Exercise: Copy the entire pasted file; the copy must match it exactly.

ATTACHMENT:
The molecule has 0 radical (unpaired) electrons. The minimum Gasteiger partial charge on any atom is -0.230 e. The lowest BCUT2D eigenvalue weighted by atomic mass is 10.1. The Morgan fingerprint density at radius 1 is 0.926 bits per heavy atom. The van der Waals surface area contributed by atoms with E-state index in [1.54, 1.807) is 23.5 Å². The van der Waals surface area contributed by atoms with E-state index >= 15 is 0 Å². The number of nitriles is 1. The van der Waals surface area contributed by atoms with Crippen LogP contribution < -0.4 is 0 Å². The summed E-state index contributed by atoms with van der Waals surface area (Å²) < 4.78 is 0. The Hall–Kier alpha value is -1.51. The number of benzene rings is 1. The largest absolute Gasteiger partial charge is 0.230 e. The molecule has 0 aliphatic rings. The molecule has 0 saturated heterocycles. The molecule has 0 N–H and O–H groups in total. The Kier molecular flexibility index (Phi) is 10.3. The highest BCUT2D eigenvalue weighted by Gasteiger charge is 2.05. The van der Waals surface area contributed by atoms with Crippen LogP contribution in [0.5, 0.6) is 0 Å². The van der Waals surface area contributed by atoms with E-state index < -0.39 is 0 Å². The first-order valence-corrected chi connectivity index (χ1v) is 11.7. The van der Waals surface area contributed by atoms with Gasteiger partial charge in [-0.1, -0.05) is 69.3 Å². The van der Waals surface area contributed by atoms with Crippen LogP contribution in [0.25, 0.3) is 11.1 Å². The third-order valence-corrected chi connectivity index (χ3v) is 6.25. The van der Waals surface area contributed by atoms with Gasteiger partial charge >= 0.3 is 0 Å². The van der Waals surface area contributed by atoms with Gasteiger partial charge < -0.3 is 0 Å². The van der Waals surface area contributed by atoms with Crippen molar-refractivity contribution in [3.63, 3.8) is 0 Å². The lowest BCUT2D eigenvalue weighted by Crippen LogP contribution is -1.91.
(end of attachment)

The molecule has 0 radical (unpaired) electrons. The minimum Gasteiger partial charge on any atom is -0.230 e. The lowest BCUT2D eigenvalue weighted by atomic mass is 10.1. The Morgan fingerprint density at radius 1 is 0.926 bits per heavy atom. The van der Waals surface area contributed by atoms with E-state index in [1.54, 1.807) is 23.5 Å². The van der Waals surface area contributed by atoms with E-state index >= 15 is 0 Å². The number of nitriles is 1. The van der Waals surface area contributed by atoms with Crippen LogP contribution < -0.4 is 0 Å². The summed E-state index contributed by atoms with van der Waals surface area (Å²) < 4.78 is 0. The Hall–Kier alpha value is -1.51. The number of benzene rings is 1. The largest absolute Gasteiger partial charge is 0.230 e. The molecule has 0 aliphatic rings. The molecule has 0 saturated heterocycles. The molecule has 0 N–H and O–H groups in total. The Kier molecular flexibility index (Phi) is 10.3. The highest BCUT2D eigenvalue weighted by Gasteiger charge is 2.05. The van der Waals surface area contributed by atoms with Crippen LogP contribution in [0.5, 0.6) is 0 Å². The van der Waals surface area contributed by atoms with E-state index < -0.39 is 0 Å². The first-order valence-corrected chi connectivity index (χ1v) is 11.7. The van der Waals surface area contributed by atoms with Gasteiger partial charge in [-0.1, -0.05) is 69.3 Å². The van der Waals surface area contributed by atoms with Crippen LogP contribution in [0.25, 0.3) is 11.1 Å². The third-order valence-corrected chi connectivity index (χ3v) is 6.25. The van der Waals surface area contributed by atoms with Gasteiger partial charge >= 0.3 is 0 Å². The van der Waals surface area contributed by atoms with Gasteiger partial charge < -0.3 is 0 Å². The van der Waals surface area contributed by atoms with Crippen molar-refractivity contribution in [3.63, 3.8) is 0 Å². The lowest BCUT2D eigenvalue weighted by Crippen LogP contribution is -1.91.